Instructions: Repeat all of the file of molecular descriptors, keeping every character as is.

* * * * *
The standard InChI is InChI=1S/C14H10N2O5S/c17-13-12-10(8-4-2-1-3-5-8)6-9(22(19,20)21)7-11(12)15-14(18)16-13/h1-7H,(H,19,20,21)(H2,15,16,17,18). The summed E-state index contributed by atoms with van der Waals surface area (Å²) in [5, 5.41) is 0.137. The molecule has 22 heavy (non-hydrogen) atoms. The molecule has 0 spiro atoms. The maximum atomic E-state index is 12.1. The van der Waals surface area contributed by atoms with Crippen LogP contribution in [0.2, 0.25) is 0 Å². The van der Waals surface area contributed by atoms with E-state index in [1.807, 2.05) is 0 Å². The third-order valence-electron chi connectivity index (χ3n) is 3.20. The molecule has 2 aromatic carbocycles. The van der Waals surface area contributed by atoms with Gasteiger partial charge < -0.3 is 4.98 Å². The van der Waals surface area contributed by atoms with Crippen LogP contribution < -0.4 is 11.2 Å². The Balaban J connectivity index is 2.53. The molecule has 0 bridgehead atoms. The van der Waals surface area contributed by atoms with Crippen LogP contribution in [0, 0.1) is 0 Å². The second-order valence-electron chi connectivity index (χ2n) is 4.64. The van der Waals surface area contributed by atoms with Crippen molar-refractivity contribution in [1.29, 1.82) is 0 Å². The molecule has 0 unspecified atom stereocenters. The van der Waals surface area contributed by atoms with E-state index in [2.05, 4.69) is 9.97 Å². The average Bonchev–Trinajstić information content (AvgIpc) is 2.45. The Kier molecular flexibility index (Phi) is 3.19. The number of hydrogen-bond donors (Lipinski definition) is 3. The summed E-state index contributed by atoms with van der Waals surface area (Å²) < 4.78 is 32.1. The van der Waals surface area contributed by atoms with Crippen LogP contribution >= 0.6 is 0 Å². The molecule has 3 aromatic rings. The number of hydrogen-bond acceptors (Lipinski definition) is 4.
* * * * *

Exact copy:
The standard InChI is InChI=1S/C14H10N2O5S/c17-13-12-10(8-4-2-1-3-5-8)6-9(22(19,20)21)7-11(12)15-14(18)16-13/h1-7H,(H,19,20,21)(H2,15,16,17,18). The summed E-state index contributed by atoms with van der Waals surface area (Å²) in [5, 5.41) is 0.137. The molecule has 22 heavy (non-hydrogen) atoms. The molecule has 0 spiro atoms. The maximum atomic E-state index is 12.1. The van der Waals surface area contributed by atoms with Crippen LogP contribution in [0.2, 0.25) is 0 Å². The van der Waals surface area contributed by atoms with E-state index in [1.807, 2.05) is 0 Å². The third-order valence-electron chi connectivity index (χ3n) is 3.20. The molecule has 2 aromatic carbocycles. The van der Waals surface area contributed by atoms with Gasteiger partial charge < -0.3 is 4.98 Å². The van der Waals surface area contributed by atoms with Crippen LogP contribution < -0.4 is 11.2 Å². The Balaban J connectivity index is 2.53. The molecule has 0 bridgehead atoms. The van der Waals surface area contributed by atoms with Crippen LogP contribution in [0, 0.1) is 0 Å². The second-order valence-electron chi connectivity index (χ2n) is 4.64. The van der Waals surface area contributed by atoms with Crippen molar-refractivity contribution in [1.29, 1.82) is 0 Å². The molecule has 0 unspecified atom stereocenters. The van der Waals surface area contributed by atoms with E-state index in [2.05, 4.69) is 9.97 Å². The average Bonchev–Trinajstić information content (AvgIpc) is 2.45. The Kier molecular flexibility index (Phi) is 3.19. The number of hydrogen-bond donors (Lipinski definition) is 3. The summed E-state index contributed by atoms with van der Waals surface area (Å²) < 4.78 is 32.1. The van der Waals surface area contributed by atoms with Crippen LogP contribution >= 0.6 is 0 Å². The molecule has 3 aromatic rings. The number of hydrogen-bond acceptors (Lipinski definition) is 4.